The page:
Reaching for the chalk bag: Does it actually help?
Stefanie | March 27, 2017
“I can’t climb without chalk!” Be honest—do you feel the same way? Sometimes it really does help when it’s hot and your hands can’t get a firm grip on slippery holds. But sometimes what’s really helping may be the reassurance reaching for the chalk bag gives us.
Dipping your hands into the chalk bag, dusting them off, dipping them back into the chalk bad, dusting them off again, then continuing to climb. When I first started climbing and saw a climber do this, I didn’t understand it. How does that make sense? And do you really need that much chalk?
Just to be clear—even though I rarely use chalk myself, I have nothing against chalk and am not trying to start a pro/con debate. What I’m interested in is the personal attitude—maybe even conviction—that goes along with this ritual and may have even more of an effect than the chalk itself.
The chalk bag as loyal companion
“You didn’t bring your chalk bag? You won’t catch me doing that! I always bring mine…,” a climber who I’d just met on the side of a cliff once said to me while making a surprised face.
He went on: “I can’t really climb without it. Using chalk just calms me down, makes me feel sure that my fingers won’t slip. It helps me climb better—especially after a fall, the short break really makes a difference.”
Without a doubt it can help your fingers get a better grip, especially when it’s hot or the holds are really small—then I’ll usually reach for the chalk myself.
But I thought this climber’s statement that dipping his hands into his chalk bag had a calming effect on him was really interesting.
That a subconscious habit can be a source of an inner feeling of security because you think “I have chalk—so my fingers won’t slip”. And that it might actually help you feel calmer while you climb.
The power of habit
Especially before competitions, many athletes have similar habits that give them a sense of security:
- How they tie their shoes,
- how they walk onto the field,
- what they do one last time and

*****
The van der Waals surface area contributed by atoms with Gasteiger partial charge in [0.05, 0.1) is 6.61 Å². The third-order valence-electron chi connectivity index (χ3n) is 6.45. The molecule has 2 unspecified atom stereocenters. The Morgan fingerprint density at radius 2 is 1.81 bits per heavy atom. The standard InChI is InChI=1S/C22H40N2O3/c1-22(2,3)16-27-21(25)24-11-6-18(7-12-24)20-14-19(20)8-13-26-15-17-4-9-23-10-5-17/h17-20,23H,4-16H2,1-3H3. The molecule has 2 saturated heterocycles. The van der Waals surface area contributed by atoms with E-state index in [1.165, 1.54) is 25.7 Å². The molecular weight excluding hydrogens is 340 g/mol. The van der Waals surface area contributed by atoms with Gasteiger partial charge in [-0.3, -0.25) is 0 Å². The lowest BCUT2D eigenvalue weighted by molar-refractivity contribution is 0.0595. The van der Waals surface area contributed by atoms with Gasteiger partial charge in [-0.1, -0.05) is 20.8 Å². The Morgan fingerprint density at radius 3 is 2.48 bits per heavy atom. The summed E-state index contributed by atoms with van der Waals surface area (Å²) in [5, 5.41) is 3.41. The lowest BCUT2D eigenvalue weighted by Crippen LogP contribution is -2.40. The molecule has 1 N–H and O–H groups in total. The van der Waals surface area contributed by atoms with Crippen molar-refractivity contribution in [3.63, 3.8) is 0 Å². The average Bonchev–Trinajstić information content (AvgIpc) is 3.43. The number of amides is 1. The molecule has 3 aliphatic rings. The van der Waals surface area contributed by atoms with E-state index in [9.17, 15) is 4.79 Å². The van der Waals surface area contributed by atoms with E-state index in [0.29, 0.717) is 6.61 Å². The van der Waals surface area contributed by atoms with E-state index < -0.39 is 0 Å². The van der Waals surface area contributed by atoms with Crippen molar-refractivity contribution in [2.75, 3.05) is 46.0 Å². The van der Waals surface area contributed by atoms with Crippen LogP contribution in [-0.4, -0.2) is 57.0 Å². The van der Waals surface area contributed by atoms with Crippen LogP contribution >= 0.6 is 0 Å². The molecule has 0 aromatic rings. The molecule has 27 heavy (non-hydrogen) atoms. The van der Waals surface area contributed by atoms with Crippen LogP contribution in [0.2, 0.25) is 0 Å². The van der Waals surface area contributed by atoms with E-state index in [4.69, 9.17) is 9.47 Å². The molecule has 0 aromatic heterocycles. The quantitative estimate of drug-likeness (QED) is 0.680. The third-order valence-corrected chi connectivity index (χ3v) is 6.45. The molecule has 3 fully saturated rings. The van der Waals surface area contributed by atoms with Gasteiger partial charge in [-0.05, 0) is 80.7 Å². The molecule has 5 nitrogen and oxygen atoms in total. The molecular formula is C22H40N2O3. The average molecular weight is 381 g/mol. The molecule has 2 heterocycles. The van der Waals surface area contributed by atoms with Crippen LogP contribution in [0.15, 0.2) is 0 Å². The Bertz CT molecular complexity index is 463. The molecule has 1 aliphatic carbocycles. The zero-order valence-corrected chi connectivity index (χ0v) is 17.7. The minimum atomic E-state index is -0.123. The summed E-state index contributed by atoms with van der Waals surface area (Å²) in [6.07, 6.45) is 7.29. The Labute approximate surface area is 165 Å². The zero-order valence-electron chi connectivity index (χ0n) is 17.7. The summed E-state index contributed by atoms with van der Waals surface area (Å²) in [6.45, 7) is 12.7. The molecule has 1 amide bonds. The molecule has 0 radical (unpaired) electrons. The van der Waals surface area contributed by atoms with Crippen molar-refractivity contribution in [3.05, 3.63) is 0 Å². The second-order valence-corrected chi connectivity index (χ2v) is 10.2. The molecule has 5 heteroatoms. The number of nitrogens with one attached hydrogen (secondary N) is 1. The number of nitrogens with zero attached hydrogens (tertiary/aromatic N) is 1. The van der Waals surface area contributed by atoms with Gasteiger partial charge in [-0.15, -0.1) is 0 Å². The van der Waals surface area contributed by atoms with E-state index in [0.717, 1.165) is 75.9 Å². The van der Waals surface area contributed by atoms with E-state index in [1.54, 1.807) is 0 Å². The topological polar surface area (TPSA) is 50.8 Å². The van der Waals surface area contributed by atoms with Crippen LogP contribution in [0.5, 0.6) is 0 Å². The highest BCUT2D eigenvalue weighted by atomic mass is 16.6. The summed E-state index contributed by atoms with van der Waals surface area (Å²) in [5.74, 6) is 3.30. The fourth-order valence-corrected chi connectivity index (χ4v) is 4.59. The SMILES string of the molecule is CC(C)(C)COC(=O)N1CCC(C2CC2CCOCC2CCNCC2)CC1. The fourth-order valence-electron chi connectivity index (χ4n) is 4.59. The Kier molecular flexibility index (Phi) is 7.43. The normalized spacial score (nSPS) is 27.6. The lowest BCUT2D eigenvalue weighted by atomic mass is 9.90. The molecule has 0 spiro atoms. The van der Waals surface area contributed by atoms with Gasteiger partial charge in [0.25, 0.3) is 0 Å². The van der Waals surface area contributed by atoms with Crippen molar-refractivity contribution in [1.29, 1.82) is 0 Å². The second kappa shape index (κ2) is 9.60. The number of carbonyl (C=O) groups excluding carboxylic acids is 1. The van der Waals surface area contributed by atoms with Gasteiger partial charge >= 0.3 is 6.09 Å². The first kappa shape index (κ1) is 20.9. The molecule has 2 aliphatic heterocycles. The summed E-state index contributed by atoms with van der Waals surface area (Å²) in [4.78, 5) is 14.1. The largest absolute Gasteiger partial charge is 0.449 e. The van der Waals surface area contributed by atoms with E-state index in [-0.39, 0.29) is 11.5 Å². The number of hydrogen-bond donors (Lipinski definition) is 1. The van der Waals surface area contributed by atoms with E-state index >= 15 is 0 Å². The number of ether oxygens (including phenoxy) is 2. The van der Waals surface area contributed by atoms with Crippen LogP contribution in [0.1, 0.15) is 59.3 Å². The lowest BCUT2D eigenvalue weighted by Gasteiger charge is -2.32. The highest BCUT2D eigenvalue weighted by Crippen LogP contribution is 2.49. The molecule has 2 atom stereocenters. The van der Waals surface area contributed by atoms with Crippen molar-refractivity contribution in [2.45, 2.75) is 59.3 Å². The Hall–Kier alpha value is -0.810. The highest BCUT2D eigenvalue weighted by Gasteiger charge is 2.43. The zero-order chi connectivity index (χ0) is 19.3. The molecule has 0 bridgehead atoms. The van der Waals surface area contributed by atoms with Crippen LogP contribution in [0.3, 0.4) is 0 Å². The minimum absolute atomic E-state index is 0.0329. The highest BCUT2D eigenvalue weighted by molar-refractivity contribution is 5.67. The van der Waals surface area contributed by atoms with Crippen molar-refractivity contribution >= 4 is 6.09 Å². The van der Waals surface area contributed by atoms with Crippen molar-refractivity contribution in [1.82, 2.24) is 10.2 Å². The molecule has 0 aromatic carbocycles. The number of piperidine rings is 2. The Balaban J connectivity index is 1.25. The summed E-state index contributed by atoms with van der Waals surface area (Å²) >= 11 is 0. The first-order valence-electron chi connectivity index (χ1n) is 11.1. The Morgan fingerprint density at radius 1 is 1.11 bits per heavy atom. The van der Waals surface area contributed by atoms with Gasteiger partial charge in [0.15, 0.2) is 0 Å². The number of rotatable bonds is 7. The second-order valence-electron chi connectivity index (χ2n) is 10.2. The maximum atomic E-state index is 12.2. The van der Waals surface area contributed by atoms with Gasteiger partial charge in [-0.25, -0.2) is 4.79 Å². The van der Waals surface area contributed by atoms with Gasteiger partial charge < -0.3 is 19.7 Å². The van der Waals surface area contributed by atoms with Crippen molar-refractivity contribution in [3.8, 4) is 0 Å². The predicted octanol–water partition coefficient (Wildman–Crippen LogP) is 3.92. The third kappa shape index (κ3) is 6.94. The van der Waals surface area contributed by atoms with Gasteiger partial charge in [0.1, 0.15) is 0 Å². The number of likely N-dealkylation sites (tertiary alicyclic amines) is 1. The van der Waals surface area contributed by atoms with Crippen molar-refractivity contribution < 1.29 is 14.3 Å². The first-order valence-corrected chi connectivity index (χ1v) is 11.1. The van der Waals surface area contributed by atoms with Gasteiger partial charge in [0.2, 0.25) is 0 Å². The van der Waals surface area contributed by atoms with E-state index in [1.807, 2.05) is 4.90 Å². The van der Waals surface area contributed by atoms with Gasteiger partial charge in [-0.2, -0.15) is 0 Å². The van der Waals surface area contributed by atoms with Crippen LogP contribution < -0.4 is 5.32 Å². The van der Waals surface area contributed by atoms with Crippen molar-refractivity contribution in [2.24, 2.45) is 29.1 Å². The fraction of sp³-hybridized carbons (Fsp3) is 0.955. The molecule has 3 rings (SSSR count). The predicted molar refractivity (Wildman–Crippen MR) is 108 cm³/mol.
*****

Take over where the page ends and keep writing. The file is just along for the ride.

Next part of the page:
- probably something they say to themselves before it’s “go time”.
The habit makes them feel like everything is as usual, that it will work out.
Same habit, same result.
Those of us who don’t participate in competitions also have these kinds of habits. Most habits play out subconsciously, without us actively thinking about them. But perhaps there are habits we can actively acquire to help us feel more focused and committed when we climb.
I firmly believe our posture has considerable influence on our mood and energy.
If I stood there with drooping shoulders and made a face that says “Okay, sure I’ll give it a try ... but I probably won’t get very far …”—how do you think I would climb? Full of energy and determination? I don’t think so.
Even if I’m not always sure that I can tackle a certain route, I noticed that it helps me a lot to assume a straight and confident body position beforehand.
Ideas for helpful climbing habits
On the spot, I can think of the following habits that may be a helpful climbing support by boosting your self-confidence and concentration:
- Never go climbing or bouldering when you’re hungry
- Before you start climbing, take a close look at the first few movements—keyword: mental preparation
- Assume an upright posture and take three deep breaths
- Focus intensively on a previous climbing success
- Partner check: Always check each other’s knots and safety equipment
A few positive thoughts that may be helpful:
- Those who like to use chalk: “With chalk, my fingers will have a good grip”
- “My climbing shoes will let me take very precise and secure steps”
- “I’ll take deep breaths and use all my possible strength”
- “I’m flexible and will adjust my movements to fit the route”
- Maybe you also have some ideas that you’d like to share in the comments?
With habits that give us a sense of security, we can notice a big difference in our climbing.
That may mean reaching for the chalk bag, standing in an upright position and taking deep breaths or maybe even a certain way of putting on our climbing shoes or remembering a previous climbing success.
Of course these habits aren’t a guarantee that everything will go exactly the way we’d like when we climb—but they can help create the right conditions to make it possible.
What suggestions do you have to put yourself in a more confident or focused state before climbing?